I don't want to have to read up on rules for a week before I can play. Often you have to play through things a couple of times for it to all click but I want to come away from my first game excited not exhausted. It's nice to have something unique (or re-imagined) in there, such as the fate deck in Malifaux, but not if it's just for show and isn't beneficial to the game. If I'm not having fun with the rules then what's the point?!

• Miniatures
I know, I'm shallow, but if I'm not loving the models that I'm using to play the game I'm going to lose interest quickly. Sometimes I've found that loving the miniatures has been enough for me to keep playing a game I'm not overly fussed about.

So my question(s) for you to ponder…

What makes a great wargame?
What are your favourite wargames and why?

02 May 2013

Painting Step-By-Step: Sin Assyris part 2

Sin Assyris part 1

At the end of the last step I had finished airbrushing and the model looked as above. It was time to put down the airbrush and get stuck in with a traditional brush and very thin paint.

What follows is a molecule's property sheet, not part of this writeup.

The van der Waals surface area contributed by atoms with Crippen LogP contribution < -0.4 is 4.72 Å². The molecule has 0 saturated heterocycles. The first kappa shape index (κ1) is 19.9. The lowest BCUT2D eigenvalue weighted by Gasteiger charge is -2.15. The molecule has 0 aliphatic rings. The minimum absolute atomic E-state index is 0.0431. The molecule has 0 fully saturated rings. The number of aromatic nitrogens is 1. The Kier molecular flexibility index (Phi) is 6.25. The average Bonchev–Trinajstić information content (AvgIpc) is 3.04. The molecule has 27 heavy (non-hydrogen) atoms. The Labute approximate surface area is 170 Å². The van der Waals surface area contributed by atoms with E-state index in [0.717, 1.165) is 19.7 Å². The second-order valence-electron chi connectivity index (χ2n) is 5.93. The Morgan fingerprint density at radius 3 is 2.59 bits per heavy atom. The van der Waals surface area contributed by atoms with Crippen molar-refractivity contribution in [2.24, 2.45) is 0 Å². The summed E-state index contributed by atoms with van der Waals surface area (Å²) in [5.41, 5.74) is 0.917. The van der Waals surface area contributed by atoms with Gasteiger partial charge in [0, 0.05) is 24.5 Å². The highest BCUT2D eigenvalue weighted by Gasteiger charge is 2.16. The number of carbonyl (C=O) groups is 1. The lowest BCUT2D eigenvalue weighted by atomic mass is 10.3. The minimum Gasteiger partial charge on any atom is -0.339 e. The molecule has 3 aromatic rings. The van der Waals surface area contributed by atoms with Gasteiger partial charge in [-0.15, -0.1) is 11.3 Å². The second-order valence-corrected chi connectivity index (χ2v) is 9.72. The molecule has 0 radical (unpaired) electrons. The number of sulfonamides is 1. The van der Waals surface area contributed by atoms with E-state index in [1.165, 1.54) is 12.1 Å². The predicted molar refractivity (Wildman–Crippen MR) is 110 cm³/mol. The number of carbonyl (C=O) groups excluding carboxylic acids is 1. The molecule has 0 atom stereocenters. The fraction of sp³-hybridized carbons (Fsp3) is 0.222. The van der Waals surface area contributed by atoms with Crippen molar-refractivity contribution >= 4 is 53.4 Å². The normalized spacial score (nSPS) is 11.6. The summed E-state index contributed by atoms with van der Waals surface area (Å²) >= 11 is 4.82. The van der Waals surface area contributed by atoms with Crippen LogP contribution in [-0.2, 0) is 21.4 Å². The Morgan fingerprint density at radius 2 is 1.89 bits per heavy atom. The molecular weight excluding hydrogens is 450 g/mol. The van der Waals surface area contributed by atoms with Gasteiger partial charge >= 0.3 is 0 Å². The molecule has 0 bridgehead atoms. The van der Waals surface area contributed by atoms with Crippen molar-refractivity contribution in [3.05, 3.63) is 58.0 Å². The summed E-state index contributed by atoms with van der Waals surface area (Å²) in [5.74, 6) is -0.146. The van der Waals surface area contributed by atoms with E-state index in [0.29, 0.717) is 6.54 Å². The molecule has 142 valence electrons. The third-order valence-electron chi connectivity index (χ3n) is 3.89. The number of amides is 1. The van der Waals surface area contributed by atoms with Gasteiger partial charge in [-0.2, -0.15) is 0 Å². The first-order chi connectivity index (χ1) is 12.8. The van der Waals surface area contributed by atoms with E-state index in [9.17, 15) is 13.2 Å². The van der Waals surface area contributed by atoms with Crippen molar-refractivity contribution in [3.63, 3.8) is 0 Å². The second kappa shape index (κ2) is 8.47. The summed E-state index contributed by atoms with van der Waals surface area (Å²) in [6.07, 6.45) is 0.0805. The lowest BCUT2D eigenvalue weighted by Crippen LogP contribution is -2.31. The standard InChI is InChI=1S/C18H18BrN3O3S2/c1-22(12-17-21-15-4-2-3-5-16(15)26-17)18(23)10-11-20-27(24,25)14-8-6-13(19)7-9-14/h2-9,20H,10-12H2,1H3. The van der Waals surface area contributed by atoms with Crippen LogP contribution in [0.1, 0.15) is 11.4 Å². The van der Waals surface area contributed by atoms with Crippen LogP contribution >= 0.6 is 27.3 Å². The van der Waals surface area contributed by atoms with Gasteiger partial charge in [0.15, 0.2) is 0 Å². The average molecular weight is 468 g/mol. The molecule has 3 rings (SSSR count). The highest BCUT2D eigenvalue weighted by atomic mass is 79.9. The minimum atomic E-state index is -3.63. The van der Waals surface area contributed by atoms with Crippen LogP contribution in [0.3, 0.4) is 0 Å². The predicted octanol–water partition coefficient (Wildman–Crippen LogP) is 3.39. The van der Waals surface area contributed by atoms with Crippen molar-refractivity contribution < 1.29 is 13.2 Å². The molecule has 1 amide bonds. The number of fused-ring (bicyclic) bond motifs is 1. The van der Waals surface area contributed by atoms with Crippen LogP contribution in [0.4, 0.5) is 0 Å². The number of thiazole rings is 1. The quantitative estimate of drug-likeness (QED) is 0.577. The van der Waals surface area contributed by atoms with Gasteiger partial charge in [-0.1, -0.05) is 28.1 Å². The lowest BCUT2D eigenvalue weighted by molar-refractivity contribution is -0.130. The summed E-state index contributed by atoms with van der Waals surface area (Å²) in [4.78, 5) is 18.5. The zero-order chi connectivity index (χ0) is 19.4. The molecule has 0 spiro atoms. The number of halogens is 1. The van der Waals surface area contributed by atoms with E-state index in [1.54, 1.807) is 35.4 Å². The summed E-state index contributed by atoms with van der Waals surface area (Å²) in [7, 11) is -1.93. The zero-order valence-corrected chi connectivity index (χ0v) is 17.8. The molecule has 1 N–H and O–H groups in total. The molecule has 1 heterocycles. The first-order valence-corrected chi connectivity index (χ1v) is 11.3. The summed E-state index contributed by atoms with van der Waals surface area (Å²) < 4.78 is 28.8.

To finish off the 'skirt' I had my four key colours – Black, Cryx Bane Base, Cryx Bane Highlight and White. Starting with the Base colour I went in with my brush and added layers of very thin paint over the airbrushed work, using lots of water on a clean brush to feather the edges. I pegged back some of the highlights, leaving just the extreme areas. Once happy I added Black to the mix and did the same in the shadow areas, constantly applying water to smooth edges and try to maintain graduations across the model.

Then I went in again with the Highlight colour, bringing up the edges. White was added to the mix for the extreme edges. This resulted, as you can see, in a much higher contrast between the shadows and highlights and allowed me to start to pick out some details in the cloth.